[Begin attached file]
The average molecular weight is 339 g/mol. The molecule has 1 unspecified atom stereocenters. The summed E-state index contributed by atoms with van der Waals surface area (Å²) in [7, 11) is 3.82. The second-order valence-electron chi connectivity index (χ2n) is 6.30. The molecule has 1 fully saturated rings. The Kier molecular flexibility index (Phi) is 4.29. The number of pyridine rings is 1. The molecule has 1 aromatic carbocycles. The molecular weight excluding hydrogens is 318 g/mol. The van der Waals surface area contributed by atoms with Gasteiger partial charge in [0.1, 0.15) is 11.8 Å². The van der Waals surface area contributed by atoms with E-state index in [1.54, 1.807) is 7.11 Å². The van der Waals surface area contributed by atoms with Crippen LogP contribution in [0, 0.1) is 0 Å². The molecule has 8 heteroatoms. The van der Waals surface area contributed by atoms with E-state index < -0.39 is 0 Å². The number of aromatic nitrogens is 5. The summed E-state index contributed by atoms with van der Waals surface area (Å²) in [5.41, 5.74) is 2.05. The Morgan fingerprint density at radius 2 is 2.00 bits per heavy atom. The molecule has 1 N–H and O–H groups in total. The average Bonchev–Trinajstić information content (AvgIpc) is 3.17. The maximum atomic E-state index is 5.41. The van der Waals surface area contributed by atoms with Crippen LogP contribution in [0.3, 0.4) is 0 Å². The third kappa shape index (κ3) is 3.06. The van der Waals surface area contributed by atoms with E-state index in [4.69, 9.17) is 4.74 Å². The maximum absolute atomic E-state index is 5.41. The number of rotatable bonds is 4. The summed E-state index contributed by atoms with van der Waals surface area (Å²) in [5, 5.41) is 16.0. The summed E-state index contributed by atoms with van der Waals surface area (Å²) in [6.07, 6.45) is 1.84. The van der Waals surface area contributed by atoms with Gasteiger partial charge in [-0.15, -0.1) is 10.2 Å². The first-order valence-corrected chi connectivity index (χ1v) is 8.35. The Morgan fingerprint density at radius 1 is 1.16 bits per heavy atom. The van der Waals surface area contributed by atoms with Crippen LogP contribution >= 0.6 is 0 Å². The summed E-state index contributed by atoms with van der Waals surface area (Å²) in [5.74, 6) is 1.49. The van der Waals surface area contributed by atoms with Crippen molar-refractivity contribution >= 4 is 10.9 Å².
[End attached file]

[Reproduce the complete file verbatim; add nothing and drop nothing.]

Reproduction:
The average molecular weight is 339 g/mol. The molecule has 1 unspecified atom stereocenters. The summed E-state index contributed by atoms with van der Waals surface area (Å²) in [7, 11) is 3.82. The second-order valence-electron chi connectivity index (χ2n) is 6.30. The molecule has 1 fully saturated rings. The Kier molecular flexibility index (Phi) is 4.29. The number of pyridine rings is 1. The molecule has 1 aromatic carbocycles. The molecular weight excluding hydrogens is 318 g/mol. The van der Waals surface area contributed by atoms with Gasteiger partial charge in [0.1, 0.15) is 11.8 Å². The van der Waals surface area contributed by atoms with E-state index in [1.54, 1.807) is 7.11 Å². The van der Waals surface area contributed by atoms with Crippen LogP contribution in [0, 0.1) is 0 Å². The molecule has 8 heteroatoms. The van der Waals surface area contributed by atoms with E-state index < -0.39 is 0 Å². The number of aromatic nitrogens is 5. The summed E-state index contributed by atoms with van der Waals surface area (Å²) in [5.41, 5.74) is 2.05. The Morgan fingerprint density at radius 2 is 2.00 bits per heavy atom. The molecule has 1 N–H and O–H groups in total. The average Bonchev–Trinajstić information content (AvgIpc) is 3.17. The maximum atomic E-state index is 5.41. The van der Waals surface area contributed by atoms with Crippen LogP contribution in [0.3, 0.4) is 0 Å². The third kappa shape index (κ3) is 3.06. The van der Waals surface area contributed by atoms with E-state index in [4.69, 9.17) is 4.74 Å². The maximum absolute atomic E-state index is 5.41. The number of rotatable bonds is 4. The summed E-state index contributed by atoms with van der Waals surface area (Å²) in [5, 5.41) is 16.0. The summed E-state index contributed by atoms with van der Waals surface area (Å²) in [6.07, 6.45) is 1.84. The van der Waals surface area contributed by atoms with Gasteiger partial charge in [-0.15, -0.1) is 10.2 Å². The first-order valence-corrected chi connectivity index (χ1v) is 8.35. The Morgan fingerprint density at radius 1 is 1.16 bits per heavy atom. The van der Waals surface area contributed by atoms with Crippen LogP contribution >= 0.6 is 0 Å². The summed E-state index contributed by atoms with van der Waals surface area (Å²) in [5.74, 6) is 1.49. The van der Waals surface area contributed by atoms with Crippen molar-refractivity contribution >= 4 is 10.9 Å².